The 4.5 yr. old would start kindergarten in the fall, and many schools have after care. So could she keep the baby in the daycare and find another place for the 4.5 yr. old? I don't it's not the best situation, but if she can't find a better place for the baby. When does the older child get kicked out? In the fall? I may have missed something about the dates.

I have never had kids in daycare, so I don't know much about how they run.

agb4bb
PeaWee

PeaNut 583,271
March 2013
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Posted: 3/17/2013 11:22:40 AM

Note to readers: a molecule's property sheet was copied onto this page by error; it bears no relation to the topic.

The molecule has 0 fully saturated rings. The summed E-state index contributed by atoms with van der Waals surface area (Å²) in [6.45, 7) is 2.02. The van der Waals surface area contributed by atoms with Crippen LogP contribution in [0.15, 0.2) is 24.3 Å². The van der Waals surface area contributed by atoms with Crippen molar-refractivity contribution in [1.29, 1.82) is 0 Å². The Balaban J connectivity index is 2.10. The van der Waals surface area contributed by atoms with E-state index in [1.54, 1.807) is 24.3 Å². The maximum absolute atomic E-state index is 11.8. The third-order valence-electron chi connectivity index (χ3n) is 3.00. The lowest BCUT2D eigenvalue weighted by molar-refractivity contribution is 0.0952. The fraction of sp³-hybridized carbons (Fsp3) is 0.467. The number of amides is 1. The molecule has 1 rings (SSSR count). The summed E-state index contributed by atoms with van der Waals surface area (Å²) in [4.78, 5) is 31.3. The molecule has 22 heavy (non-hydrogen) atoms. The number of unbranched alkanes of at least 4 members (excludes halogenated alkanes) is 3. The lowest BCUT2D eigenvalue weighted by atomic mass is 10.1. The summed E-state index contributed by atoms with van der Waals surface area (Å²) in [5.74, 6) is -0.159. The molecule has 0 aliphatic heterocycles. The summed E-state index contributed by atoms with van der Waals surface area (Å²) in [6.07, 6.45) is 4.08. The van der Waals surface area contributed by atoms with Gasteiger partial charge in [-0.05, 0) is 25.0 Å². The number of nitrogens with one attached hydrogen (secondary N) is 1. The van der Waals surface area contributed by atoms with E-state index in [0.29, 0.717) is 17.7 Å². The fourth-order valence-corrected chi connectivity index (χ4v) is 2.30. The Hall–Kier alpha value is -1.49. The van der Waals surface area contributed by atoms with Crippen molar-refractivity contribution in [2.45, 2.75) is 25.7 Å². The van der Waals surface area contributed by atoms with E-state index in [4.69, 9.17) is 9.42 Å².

I am the mom in this situation and I so appreciate my friend posting this so I could see everyone's reaction. A little background-my 4 yo is old in the class and has another year before K. We were planning to move her to a preschool program in the fall only because the only other child in the home daycare is going to k this year leaving her with a three yo, 3 twos, and 2 under two. The decision to move our oldest had been excruciating and we involved our provider in the desision and gave her about five months notice. We had no plans to move our 5 month old and would have chosen to keep our oldest in the home daycare if we had known that moving her would jeopardize our baby's spot. Our provider applied for an exception to her license to allow for three babies and was denied. During that process I volunteered to write her a letter of support as the parent of one of the infants. I also offered to move our oldest earlier if lowering the overall number of children would help her obtain the exception. The family with the new baby has been attending this daycare for less than a year. We have been there since my oldest was six weeks old. We have been offered a spot at the premiere preschool in town three times and have turned it down each time out of loyalty. I have been this provider's biggest cheerleader making countless referrals and generating all the positive word of mouth than I can. I don't blame her for making a business decision, but I am hurt beyond words. I don't know what to tell my daughter. I'm terrified at the thought of someone else caring for my baby. Thanks again for all of the input.